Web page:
Credit Card Arbitrage: Turning a 0% APR Offer into $2,000 in Free Cash

The Offer

American Express extended a 0% APR credit card offer to me, valid for 12 months. This card isn’t just about the interest-free period; it also offers approximately 5% cash back on purchases. To his the first bonus you have to spend $5,000 which earns you a $250 bonus. With a credit limit of $30,000 and no interest for a year, this presents me with an opportunity.


In a previous post, I discussed how to earn a risk-free 5.5% in a high-yield savings account (HYSA). You can find that discussion here: Maximizing Cash Returns in a Rising Rate Environment. But in this scenario, since we have a whole year before we need to pay off the balance, we can look at even more lucrative options, like a 6-month CD yielding 5.66%. So the strategy is simple. You take the money you otherwise would have spent and paid off and instead use this card. You extend the balance to its maximum of $30,000. Now with the saved cash you simply put this into a HYSA or CD. Before the credit card starts to accrue interest, month 12, you simply pay it off.

My Scenario

Let’s break down the numbers in my situation. If I max out the card to its $30,000 limit, here’s what happens:

  1. Cashback Bonus: On the first $5,000 spent, I trigger a $250 bonus due to the card’s cashback offer.
  2. Interest Earnings: By investing this $30,000 I would have spent in a 6-month CD at 5.66%, I would earn approximately $1,698 in interest over a year (assuming I reinvest the initial interest after 6 months).


Combining the cashback bonus with the interest from the CD, we’re looking at a total gain of around $1,948 over the year. This is essentially “free money,” earned by smartly utilizing the credit card’s features and pairing them with high-yield investment options.


While this strategy sounds promising, it’s essential to consider the risks and responsibilities:

  • Credit Score Impact: Utilizing a large portion of your credit limit can impact your credit utilization ratio, a key factor in credit scoring.
  • Payment Discipline: You must make at least the minimum payments on time every month to avoid interest and fees.
  • Investment Risk: While CDs are generally safe, there’s still a risk in any investment, including the potential for early withdrawal penalties.


Credit card arbitrage, like the scenario I’ve outlined, can be a clever way to make your credit card work for you. However, it requires discipline, a good understanding of credit and investments, and a willingness to manage the risks involved. If done correctly, it can be a rewarding strategy for boosting your savings.

This exploration into credit card arbitrage is a prime example of how understanding and leveraging financial tools can lead to significant gains. It’s a strategy that fits well with my approach to finding and exploiting opportunities in the financial world. As always, I recommend readers do their due diligence and consider their financial situation before diving into such strategies.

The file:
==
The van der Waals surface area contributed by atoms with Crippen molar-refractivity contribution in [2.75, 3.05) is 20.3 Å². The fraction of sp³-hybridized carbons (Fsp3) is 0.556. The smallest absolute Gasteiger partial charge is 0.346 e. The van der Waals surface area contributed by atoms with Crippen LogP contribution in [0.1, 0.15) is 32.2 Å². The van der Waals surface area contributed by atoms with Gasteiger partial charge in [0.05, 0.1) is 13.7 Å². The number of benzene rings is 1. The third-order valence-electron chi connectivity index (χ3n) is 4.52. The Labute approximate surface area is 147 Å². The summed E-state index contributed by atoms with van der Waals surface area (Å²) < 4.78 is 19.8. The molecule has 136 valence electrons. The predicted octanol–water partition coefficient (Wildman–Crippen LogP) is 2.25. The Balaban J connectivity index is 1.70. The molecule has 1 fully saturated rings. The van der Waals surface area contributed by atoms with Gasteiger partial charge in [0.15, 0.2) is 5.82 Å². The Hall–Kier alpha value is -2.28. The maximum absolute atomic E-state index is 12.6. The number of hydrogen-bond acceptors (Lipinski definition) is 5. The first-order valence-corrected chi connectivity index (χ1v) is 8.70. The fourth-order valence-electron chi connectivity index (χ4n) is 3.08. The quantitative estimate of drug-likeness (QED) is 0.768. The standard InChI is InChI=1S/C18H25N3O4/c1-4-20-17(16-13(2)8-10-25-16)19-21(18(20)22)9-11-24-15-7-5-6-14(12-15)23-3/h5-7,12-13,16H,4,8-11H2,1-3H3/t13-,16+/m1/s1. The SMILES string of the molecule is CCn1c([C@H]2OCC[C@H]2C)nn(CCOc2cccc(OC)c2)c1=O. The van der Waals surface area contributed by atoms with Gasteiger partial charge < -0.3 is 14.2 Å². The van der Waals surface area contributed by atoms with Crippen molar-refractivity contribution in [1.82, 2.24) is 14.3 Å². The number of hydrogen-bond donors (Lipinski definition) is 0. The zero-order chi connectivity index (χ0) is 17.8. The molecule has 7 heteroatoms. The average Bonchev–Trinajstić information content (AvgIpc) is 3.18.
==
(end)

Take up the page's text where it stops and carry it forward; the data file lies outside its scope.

Maximizing Cash Returns in a Rising Rate Environment

In this time of rising Fed rates, it’s a good time to explore the best spots for your cash. To give you a hand, I’ve compiled some auto-updating options.

To summarize: For easy access, high-yield savings accounts are hard to beat. Want to lock in a rate? Consider CDs or government bonds

For those who prioritize accessibility, high-yield savings accounts are unbeatable. And if you’re aiming for a little more yield, CDs could be your ticket. Right now, Total Direct Bank is offering a 3-month CD at 5.66%. Stretch that to a 6-month term, and West Town Bank & Trust ups the ante to 5.88%.

I’ve been a fan of keeping my cash within easy reach, so while those CD rates are attractive, I’m leaning toward‘s high-yield savings account at 5.5%. I’ve typically parked my funds in Vanguard’s VMFXX through my brokerage account at Vanguard, but Milli’s rates got me. Plus they appear to just be a subsidiary of First National Bank of Omaha. I’ve got some money in the 3-month CDs, but is a tiny bump in interest worth the lock-in? For me, not so much. Unless I know I won’t need the cash.

Remember, there’s a cap on insured amounts in the bank accounts—$250k per person named on the accont. So $500k per join account. Sure, the Fed always bails out the banks but why roll the dice? My strategy? Max out the savings and CDs to the insured limit, and then overflow goes into Vanguard’s VMFXX. If you’re the type to diversify, and Popular Direct‘s accounts are both competitive choices.

Staying informed on the optimal places for your cash is key in this climate of rate hikes. Whether you prioritize security, liquidity, or a bit extra on your return, the options are there.

I’ve created these sites that dynamically monitor for the best yield on your cash. Feel free to monitor them if you’re looking for easy updates.